widhalm19 • 2 years ago

What should an intelligent human being make of an essay like this one? Perhaps, a suggestion .... the author should spend more time educating herself in the basics of anthropology, archeology, world history, bio-evolution, ecology, geology, geography and especially mythology and less time reading a book written by superstitious desert nomads and goat-herders thousands of years ago. An average 6th grader of today is far better educated than the best educated bible author. There is no connection whatsoever between Earth's ever-changing climates and belief in a particular myth. None. Zero.

Sam Andrew • 2 years ago

Well if we’ve past the point of no return, maybe the best action to take is just to double down and burn up all the resources we can living as hedonistically and extravagantly as possible till we die. Someone else can clean up later, I’m going to have my cake and eat it too, once I’m dead I don’t care so long as I get my fill of pleasure now!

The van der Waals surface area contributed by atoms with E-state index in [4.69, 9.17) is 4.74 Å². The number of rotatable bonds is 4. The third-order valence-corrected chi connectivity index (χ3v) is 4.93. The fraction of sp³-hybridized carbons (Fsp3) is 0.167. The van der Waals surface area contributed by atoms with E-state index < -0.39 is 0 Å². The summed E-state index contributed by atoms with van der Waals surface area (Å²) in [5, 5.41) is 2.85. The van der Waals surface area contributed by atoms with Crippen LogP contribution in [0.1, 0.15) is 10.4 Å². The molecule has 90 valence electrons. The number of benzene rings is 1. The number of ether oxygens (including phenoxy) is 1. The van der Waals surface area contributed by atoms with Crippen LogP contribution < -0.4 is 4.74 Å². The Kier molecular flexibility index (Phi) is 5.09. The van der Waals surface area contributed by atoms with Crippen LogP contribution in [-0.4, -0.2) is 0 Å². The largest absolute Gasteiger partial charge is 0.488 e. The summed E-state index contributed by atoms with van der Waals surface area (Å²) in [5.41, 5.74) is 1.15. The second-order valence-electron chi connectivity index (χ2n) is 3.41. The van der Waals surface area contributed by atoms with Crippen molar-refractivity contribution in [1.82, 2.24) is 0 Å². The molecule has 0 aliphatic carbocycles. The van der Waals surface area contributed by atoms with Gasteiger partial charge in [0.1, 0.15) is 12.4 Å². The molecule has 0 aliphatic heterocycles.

“Ah, make the most of what we yet may spend,
Before we too into the Dust descend;
Dust into Dust, and under Dust to lie
Sans Wine, sans Song, sans Singer, and — sans End!”
Rubaiyat of Omar Khayyam XXIV translated by FitzGerald.

Ulf Turkewitsch • 2 years ago

It is gratifying to see that you are very concerned about the problem of climate change. The destruction caused by this phenomenon is truly great. However I think that to even start to reverse it's negative impact governments would have to stop the use of fossil fuels immediately. This would never happen. Why? Because the social and economic and political disruption that this would cause would utterly disrupt all human organizations on the earth. We are well stuck on this path . I mean the path of climate change. I think that there is actually no way out. So unless we find new techniques to ameliorate the damage we are in very very bad shape indeed. And that cannot be implemented in a short time period.

Leah D. Schade • 2 years ago